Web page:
How To Host A Poetry Book Club, Because It's Time To Make This A Part Of Your Reading
Rejoice, poetry lovers, because April is here which means it's officially National Poetry Month, and entire 30 days dedicated to stunning stanzas, visceral verses, and prophetic poets. As part of your celebration this year, go beyond rereading your favorite collection or attending a poetry slam and learn how to host a fun poetry book club of your own. It's a unique and engaging way to make poetry a bigger part of your reading life, this month and beyond.
It's no secret I am a big fan of book clubs. As I write this, I am currently a member of five different groups, each one unique in its membership, reading list, and style. I love reading diverse books with Bustle's American Woman Book Club, diving into a new young adult read with my friends wine and cheese book club, and engaging in social conversations with my community members at the local library's identities book club. But it wasn't until this April's National Poetry Month that I realized I was missing something: poetry.
To fill this stanza-shaped hole I had in my heart and to honor April's celebration, I decided to rile up my favorite reader friends and start a poetry book club of my own. While I thought it would be just like a regular book club, the last two weeks have taught me that poetry book clubs are so much different — and can be so much more fun — than a regular book club.
Ready to recruit fellow readers and start a slam of your own? Then here are five tips on how to host a fun poetry book club for you and your friends. April may be considered the official time to celebrate poetry, but that doesn't mean you can't enjoy it all year round.
1. Decide your club's format, and stick to it.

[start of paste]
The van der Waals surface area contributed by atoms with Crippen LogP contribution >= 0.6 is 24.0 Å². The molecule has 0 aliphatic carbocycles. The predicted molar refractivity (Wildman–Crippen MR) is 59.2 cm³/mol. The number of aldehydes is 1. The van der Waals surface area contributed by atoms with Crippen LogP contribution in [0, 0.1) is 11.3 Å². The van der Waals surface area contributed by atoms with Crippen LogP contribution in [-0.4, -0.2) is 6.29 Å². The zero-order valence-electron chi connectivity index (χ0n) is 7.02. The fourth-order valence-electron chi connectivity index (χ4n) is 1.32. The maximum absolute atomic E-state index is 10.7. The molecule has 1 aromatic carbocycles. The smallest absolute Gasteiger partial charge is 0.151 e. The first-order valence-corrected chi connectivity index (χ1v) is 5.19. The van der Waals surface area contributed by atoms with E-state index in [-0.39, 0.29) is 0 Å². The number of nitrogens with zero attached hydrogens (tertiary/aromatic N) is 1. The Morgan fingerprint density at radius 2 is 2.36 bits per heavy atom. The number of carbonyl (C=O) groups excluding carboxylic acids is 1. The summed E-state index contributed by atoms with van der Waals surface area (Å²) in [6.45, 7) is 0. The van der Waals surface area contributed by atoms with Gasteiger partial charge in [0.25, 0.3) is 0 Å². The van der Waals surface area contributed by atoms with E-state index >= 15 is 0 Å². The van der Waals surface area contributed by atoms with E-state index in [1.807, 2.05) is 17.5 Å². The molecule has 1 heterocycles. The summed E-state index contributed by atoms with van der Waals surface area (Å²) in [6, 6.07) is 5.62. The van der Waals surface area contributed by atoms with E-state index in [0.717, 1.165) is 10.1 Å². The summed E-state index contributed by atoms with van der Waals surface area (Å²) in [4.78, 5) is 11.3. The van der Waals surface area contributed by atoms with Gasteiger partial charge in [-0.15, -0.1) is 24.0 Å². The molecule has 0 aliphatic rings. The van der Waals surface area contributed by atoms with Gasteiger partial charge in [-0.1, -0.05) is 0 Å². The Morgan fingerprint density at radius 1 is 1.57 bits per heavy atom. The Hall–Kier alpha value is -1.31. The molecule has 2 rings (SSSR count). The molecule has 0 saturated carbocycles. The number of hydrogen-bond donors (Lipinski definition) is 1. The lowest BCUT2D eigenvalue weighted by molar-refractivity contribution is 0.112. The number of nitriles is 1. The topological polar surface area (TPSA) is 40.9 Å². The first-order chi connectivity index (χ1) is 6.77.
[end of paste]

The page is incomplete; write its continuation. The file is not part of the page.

When you host a traditional book club, one of the first questions you have to answer is, "What kinds of books will we read?" The same rule applies for poetry book clubs, too. Before you get started, decide how you want to run your club: will you read one collection a month, and then get together to discuss it? Will you select one poem to deep-dive into each week? Will you chose a poet rather than a book each month, and exchange your favorite works with one another at the meeting? Will you choose a theme, like nature or love, and ask members to bring appropriate poems to share with the group?
However you decide to run your poetry book club, it's important to have a plan at the beginning, if not for your own sanity as the organizer, for the sake of potential members who want to know, what exactly is this club all about?
2. Have readings as part of your discussions.
Like sharing your favorite quotes or passages during a regular book club, reading poems out loud in your poetry book club can set the tone for your meeting and reconnect everyone with the reading before you dive into discussion. Take turns reading your favorite poems from the collection, sharing the best lines or stanzas with each other, or start out each meeting by reading an entirely new poem for the group to enjoy or discuss. Poetry is meant to be shared, and shared out loud, and what better place to do that than in your book club?
3. Switch up the style of poems you read.
Like prose, poetry comes in all different shapes and sizes. From short haikus to long sonnets and everything in between, there is no limit to what form poetry can take, and no restrictions on which kind you and your club can enjoy. Switch up the style of poems your club reads and explore what your favorite forms are. Ask questions about how different formats elicit different reactions, and what exactly constitutes a poem and what doesn't. You may be surprised with what you find out.
4. Try writing your own verses.
Make your club even more interactive by adding writing exercises into your meetings agenda. Have fun exploring your own poetic talents together by writing your own verses based on your current reading selections, your favorite poet's style, a poem of the day, or something completely new and inventive. You never know, one of your book club members could be the next Emily Dickinson in the making.
5. Attend local poetry events.
I'm a firm believer that poetry is best enjoyed when read out loud. Hearing the verses spoken, especially by the poet who wrote them, adds an entirely new layer of richness and complexity to the experience. That's why, if you're hosting your own poetry book club, you should check out local events near you that the whole group can enjoy. Whether it's a poetry slam, open mic night, or local reading that your book club can go to together, the experience of engaging with the poetry community will change the way you look at the artform all together.